Resilience – or sustainability?

Recently the concept of “resilience” has gained a lot of momentum. One of the arguments have been that “sustainable development” is too unclear and has been used by policymakers and other evil persons with no real intention of creating a better world…

One of the problems with the concept of sustainable development is that it combines two aspects that can be contradictory. “Sustaining” can, and have, been interpreted as similar to conservation. The question of course is –  what is it that we are sustaining? What role humans have in the systems that we look at. Are humans a “disturbance” or maybe just as “natural” as a frog or a fungus? In any case, “sustaining” seems to be targeted towards the “natural” state, which, with an exoticising eye might include ways of living that have not yet been corrupted by modern media. And what (who) do we need to develop? This easily turns just as imperialistic and western-society-values-centered. So – the concept of sustainable development is problematic. And we might need to replace it with something more…..more….specific and unambiguous. Like resilience maybe?

Don’t get me wrong now. Resilience could be a very useful and important concept. But there are also some problems, if not with the concept itself, but in the way that it is used. And some of the institutions that build on the concept, like Stockholm Resilience Center, are doing a magnificent work. That’s why it’s important that the concept doesn’t get kidnapped!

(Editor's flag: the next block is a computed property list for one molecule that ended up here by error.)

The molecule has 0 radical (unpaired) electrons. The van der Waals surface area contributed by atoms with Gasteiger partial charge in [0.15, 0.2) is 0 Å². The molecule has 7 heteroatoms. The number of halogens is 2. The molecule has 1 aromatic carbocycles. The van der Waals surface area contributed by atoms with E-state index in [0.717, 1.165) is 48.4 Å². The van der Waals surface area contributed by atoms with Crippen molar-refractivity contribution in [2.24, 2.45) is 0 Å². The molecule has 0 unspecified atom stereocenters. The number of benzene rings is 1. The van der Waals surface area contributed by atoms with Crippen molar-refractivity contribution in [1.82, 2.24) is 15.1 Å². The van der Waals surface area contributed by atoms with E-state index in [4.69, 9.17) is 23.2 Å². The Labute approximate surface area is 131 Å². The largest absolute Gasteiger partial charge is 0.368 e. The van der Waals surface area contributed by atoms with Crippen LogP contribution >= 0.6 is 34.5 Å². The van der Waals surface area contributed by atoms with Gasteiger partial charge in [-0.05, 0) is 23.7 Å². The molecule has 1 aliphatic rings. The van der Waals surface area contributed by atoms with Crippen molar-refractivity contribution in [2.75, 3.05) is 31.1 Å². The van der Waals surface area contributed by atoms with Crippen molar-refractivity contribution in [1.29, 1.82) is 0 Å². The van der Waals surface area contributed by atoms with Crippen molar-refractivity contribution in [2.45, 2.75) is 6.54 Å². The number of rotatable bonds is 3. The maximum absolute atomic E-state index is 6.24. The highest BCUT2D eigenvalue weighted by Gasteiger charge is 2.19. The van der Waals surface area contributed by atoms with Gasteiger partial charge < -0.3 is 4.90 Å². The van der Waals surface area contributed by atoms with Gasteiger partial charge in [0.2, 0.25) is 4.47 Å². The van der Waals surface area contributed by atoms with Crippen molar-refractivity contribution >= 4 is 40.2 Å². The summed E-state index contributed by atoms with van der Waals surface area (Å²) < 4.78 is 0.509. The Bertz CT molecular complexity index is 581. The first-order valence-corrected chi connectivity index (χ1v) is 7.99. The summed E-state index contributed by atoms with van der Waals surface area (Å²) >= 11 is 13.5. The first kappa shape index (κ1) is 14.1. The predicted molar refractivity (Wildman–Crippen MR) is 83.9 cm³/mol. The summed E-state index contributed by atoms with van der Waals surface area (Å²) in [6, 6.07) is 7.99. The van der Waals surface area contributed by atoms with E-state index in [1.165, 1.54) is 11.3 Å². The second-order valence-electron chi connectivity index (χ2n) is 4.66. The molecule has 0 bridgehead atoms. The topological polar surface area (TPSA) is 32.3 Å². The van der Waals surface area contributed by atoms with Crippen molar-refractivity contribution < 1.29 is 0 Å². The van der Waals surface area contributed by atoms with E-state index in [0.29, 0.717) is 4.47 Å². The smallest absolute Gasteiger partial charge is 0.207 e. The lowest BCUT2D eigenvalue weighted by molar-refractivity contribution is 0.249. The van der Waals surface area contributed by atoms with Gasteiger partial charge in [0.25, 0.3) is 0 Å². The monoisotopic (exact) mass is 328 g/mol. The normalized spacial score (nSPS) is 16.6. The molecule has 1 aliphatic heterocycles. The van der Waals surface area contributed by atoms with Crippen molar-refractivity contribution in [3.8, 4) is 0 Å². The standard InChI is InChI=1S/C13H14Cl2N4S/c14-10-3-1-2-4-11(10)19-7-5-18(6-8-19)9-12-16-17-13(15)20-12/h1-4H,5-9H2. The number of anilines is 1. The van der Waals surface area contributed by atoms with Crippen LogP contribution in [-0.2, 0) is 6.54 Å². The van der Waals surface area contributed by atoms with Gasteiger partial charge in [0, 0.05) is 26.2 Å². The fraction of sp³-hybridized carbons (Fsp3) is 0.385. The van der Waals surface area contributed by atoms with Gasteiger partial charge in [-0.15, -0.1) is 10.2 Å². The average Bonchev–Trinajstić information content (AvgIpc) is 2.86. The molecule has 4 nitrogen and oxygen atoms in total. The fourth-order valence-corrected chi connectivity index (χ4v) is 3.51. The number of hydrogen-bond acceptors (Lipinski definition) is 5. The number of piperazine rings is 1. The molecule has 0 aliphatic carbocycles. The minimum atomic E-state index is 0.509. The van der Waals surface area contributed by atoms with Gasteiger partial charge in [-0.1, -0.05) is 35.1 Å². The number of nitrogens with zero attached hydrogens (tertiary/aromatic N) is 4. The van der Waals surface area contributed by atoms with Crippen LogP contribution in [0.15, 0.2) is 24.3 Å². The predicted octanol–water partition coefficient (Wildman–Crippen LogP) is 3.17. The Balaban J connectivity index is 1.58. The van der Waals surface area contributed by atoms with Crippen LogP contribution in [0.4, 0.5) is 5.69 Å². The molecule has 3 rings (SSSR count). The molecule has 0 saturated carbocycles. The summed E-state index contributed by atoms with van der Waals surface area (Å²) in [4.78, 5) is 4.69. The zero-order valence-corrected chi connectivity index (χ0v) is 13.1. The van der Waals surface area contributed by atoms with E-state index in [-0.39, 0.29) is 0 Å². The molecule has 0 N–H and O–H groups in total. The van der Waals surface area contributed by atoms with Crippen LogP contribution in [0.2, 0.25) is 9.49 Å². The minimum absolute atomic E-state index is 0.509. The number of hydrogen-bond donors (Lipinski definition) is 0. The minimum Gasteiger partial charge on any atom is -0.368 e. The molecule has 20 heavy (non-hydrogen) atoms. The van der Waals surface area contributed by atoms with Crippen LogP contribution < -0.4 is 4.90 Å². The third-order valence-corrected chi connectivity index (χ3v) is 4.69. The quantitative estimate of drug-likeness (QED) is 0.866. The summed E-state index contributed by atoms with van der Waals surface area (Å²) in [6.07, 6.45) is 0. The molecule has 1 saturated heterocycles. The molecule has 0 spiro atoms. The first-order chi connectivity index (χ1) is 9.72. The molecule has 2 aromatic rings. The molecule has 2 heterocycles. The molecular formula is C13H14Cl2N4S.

Resilience as a concept also contains some of the contradictions that we find in sustainable development. If we think of it as a property of an ecosystem we want to preserve or protect, it refers to the robustness, how well it can handle “disturbances”. But if it refers to aspects of a social system that we want to change – like corruption – then “resilience” is a problem, something that we need to overcome.

One of the most important qualities of “resilience” is that it highlights the importance of a systemic perspective. But there are also pitfalls here. Systems tend to indicate solidity, stability – and even some sort of control. But the social and ecological systems that we are a part of are open, constantly changing and largely unpredictable. Also – thinking in “resilience” terms could lead to a position where we perceive that the safe lifestyle or community that we are part of is under threat, and must be defended against…

So – my position is:  “resilience”, OK, I’ll buy it. But we need to qualify how we use the concept. Why is this preferable to sustainable development? And in what way will the use of resilience as the core concept lead to different outcomes?

 

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